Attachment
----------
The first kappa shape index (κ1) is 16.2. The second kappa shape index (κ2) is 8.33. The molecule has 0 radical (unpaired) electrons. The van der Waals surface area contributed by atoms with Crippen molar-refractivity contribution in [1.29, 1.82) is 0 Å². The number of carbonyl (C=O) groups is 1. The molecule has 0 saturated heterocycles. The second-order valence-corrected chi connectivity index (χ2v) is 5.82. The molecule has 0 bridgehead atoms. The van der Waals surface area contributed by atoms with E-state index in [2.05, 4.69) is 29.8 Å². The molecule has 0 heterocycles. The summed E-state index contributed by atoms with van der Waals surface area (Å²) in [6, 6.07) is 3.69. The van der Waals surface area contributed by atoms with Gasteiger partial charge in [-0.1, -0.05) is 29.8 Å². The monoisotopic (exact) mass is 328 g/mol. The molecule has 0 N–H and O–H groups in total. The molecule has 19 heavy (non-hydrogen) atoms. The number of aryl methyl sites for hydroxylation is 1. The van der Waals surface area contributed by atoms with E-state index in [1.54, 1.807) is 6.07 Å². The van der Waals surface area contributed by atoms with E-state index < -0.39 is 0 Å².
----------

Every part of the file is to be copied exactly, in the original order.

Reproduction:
The first kappa shape index (κ1) is 16.2. The second kappa shape index (κ2) is 8.33. The molecule has 0 radical (unpaired) electrons. The van der Waals surface area contributed by atoms with Crippen molar-refractivity contribution in [1.29, 1.82) is 0 Å². The number of carbonyl (C=O) groups is 1. The molecule has 0 saturated heterocycles. The second-order valence-corrected chi connectivity index (χ2v) is 5.82. The molecule has 0 bridgehead atoms. The van der Waals surface area contributed by atoms with E-state index in [2.05, 4.69) is 29.8 Å². The molecule has 0 heterocycles. The summed E-state index contributed by atoms with van der Waals surface area (Å²) in [6, 6.07) is 3.69. The van der Waals surface area contributed by atoms with Gasteiger partial charge in [-0.1, -0.05) is 29.8 Å². The monoisotopic (exact) mass is 328 g/mol. The molecule has 0 N–H and O–H groups in total. The molecule has 19 heavy (non-hydrogen) atoms. The number of aryl methyl sites for hydroxylation is 1. The van der Waals surface area contributed by atoms with E-state index in [1.54, 1.807) is 6.07 Å². The van der Waals surface area contributed by atoms with E-state index < -0.39 is 0 Å².